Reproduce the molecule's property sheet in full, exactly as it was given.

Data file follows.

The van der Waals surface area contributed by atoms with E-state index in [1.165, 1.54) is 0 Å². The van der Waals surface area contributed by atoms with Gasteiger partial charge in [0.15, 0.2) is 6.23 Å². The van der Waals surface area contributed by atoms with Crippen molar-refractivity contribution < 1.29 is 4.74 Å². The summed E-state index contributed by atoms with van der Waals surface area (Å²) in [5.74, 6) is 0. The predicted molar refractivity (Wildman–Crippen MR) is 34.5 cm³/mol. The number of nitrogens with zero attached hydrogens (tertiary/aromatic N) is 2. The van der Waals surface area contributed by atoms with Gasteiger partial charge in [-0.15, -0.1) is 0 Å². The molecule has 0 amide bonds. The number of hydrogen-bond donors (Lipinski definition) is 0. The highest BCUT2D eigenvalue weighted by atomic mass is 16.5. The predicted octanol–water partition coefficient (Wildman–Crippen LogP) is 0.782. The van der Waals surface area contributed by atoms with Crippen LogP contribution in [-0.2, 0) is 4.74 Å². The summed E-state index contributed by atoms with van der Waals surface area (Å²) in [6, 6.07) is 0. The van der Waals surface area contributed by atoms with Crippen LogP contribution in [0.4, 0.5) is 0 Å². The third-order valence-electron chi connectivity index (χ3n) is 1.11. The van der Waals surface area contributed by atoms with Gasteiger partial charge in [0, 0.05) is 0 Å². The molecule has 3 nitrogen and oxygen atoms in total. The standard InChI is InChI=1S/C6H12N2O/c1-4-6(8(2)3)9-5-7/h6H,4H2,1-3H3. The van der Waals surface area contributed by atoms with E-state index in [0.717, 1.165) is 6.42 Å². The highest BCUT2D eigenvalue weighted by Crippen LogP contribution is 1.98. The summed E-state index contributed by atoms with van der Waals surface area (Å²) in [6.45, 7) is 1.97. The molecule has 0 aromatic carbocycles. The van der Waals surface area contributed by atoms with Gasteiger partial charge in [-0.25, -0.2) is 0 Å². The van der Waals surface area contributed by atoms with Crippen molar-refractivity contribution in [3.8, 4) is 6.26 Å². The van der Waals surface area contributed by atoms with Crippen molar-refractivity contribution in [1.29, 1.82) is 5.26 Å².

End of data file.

The van der Waals surface area contributed by atoms with E-state index in [1.165, 1.54) is 0 Å². The van der Waals surface area contributed by atoms with Gasteiger partial charge in [0.15, 0.2) is 6.23 Å². The van der Waals surface area contributed by atoms with Crippen molar-refractivity contribution < 1.29 is 4.74 Å². The summed E-state index contributed by atoms with van der Waals surface area (Å²) in [5.74, 6) is 0. The predicted molar refractivity (Wildman–Crippen MR) is 34.5 cm³/mol. The number of nitrogens with zero attached hydrogens (tertiary/aromatic N) is 2. The van der Waals surface area contributed by atoms with Gasteiger partial charge in [-0.15, -0.1) is 0 Å². The molecule has 0 amide bonds. The number of hydrogen-bond donors (Lipinski definition) is 0. The highest BCUT2D eigenvalue weighted by atomic mass is 16.5. The predicted octanol–water partition coefficient (Wildman–Crippen LogP) is 0.782. The van der Waals surface area contributed by atoms with Crippen LogP contribution in [-0.2, 0) is 4.74 Å². The summed E-state index contributed by atoms with van der Waals surface area (Å²) in [6, 6.07) is 0. The van der Waals surface area contributed by atoms with Crippen LogP contribution in [0.4, 0.5) is 0 Å². The third-order valence-electron chi connectivity index (χ3n) is 1.11. The van der Waals surface area contributed by atoms with Gasteiger partial charge in [0, 0.05) is 0 Å². The molecule has 3 nitrogen and oxygen atoms in total. The standard InChI is InChI=1S/C6H12N2O/c1-4-6(8(2)3)9-5-7/h6H,4H2,1-3H3. The van der Waals surface area contributed by atoms with E-state index in [0.717, 1.165) is 6.42 Å². The highest BCUT2D eigenvalue weighted by Crippen LogP contribution is 1.98. The summed E-state index contributed by atoms with van der Waals surface area (Å²) in [6.45, 7) is 1.97. The molecule has 0 aromatic carbocycles. The van der Waals surface area contributed by atoms with Gasteiger partial charge in [-0.25, -0.2) is 0 Å². The van der Waals surface area contributed by atoms with Crippen molar-refractivity contribution in [3.8, 4) is 6.26 Å². The van der Waals surface area contributed by atoms with Crippen molar-refractivity contribution in [1.29, 1.82) is 5.26 Å².